By Darryl Alder
Jan 12, 2015

Managing Cub Scout Behavior

With the updated Cub Scout Program, we should use the Scout Oath and Scout Law as models for behaving as Scouts. Each month this year, BSA suggests that you focus on one point of the Scout Law. That means January is Trustworthy: A Scout tells the truth. He is honest, and he keeps his promises. People can depend on him.

As you work to explain truth, honesty and dependability to your Cub Scouts these ideas may be helpful:


cub-scouts-488116-gallery-300x200A well-planned den meeting keeps your Cub Scouts focused and happy. Make sure your materials are prepared in advance and that you have successfully tried any craft ideas. This includes the small details, which will get you nearly every time.

However don’t forget the Cub Scout leader’s mantra: KISMIF (“keep it simple; make it fun”). If you spend half the meeting explaining how to do something, it’s probably not worth doing. Remember: The best hour-long den meetings involve about one minute of leader explanation and 59 minutes of boy activity and adventure.


Unfortunately, discipline issues will still occur no matter how well you plan and keep your program lively, which are the two best ways to avoid discipline issues. But when discipline is needed it should be addressed quickly and in an ongoing manner.

As a member of this Den I will live by the Scout Oath and Law and treat my Den Leader’s house as if my mom was watching

Experienced leaders agree that a den code of conduct can help instill self-discipline in the boys. Have the boys develop their own code  based on the Oath and Law early this month and you’ll have a chance for peace all year.

Once it has been developed, stick to it. All of the boys sign the code as a “contract” in which they remind themselves and each other of their willingness to agree to the terms they each had a part in writing.

Tell the boys that you will remind them once for untolerated behavior; the second time, their parents will be called to come and get them. Usually the boys monitor each other.

What’s the most important element of den discipline?

Dens may earn simple awards (sometimes called dingle dangles) for a variety of things, such as perfect attendance, good behavior, participation in service projects, or responsibilities at the pack meeting. For example, the den leading the flag ceremony at the pack meeting or at school might earn a small flag to hang on their den doodle; the den that leads a song might earn a musical note made of felt. You can find more examples of den doodles in Cub Scout Ceremonies for Dens and Packs.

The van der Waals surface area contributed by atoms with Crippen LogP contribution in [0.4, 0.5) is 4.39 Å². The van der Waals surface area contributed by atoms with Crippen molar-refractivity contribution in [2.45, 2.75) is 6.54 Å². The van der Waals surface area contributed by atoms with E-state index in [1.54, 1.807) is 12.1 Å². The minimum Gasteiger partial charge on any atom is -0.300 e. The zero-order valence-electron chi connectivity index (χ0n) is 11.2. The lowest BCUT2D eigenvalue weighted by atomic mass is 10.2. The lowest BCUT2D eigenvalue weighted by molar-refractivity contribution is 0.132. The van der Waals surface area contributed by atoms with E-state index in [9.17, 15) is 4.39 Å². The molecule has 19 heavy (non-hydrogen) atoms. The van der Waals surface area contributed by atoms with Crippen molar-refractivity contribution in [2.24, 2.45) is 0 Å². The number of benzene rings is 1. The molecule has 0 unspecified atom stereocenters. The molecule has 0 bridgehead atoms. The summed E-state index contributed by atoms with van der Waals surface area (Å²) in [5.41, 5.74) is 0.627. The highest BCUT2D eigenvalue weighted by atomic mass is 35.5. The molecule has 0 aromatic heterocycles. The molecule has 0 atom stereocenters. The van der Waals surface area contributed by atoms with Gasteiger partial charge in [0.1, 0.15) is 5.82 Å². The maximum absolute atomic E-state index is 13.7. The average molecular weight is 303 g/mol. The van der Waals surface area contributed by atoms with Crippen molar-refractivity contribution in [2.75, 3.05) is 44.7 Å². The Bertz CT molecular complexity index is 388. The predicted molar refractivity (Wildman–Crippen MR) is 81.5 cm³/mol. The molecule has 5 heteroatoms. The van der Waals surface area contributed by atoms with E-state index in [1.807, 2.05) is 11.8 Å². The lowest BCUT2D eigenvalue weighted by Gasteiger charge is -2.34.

Dens may earn simple awards (sometimes called dingle dangles) for a variety of things, such as perfect attendance, good behavior, participation in service projects, or responsibilities at the pack meeting. You can find more examples of den doodles in  Cub Scout Ceremonies for Dens and Packs.

You cannot issue idle threats. You must really do what you say. If the boys figure out that you won’t call them on anything, the plan is lost. Den doodles are another way to help reinforce the code (see section in ceremonies-for-dens-and-packs). Each boy has a long leather thong on which he puts beads earned at each meeting: blue for uniform, red for attendance, yellow for bringing his book. The den also has a leather thong for behavior. When the boys arrive they are each given a behavior bead. If a boy breaks one of the codes of conduct, he must give back his bead. At the end of the meeting, all of the behavior beads the boys have kept by good discipline are placed on the den lanyard. When a predetermined number of beads have been placed on the lanyard, the boys as a group receive a predetermined prize or treat (such as popsicles or ice cream).


What goes into these codes? As states, dens should use the Scout Oath and Scout Law. “A Scout is Friendly,” for example, includes the concepts of being a good sport in games and respecting each other as individuals. The den meeting is no place for foul language, discriminatory remarks about others’ religious backgrounds or appearance, or mean-spirited behavior. By stating rules clearly and in a friendly manner at the beginning, you will find that most boys are quite willing to abide by rules.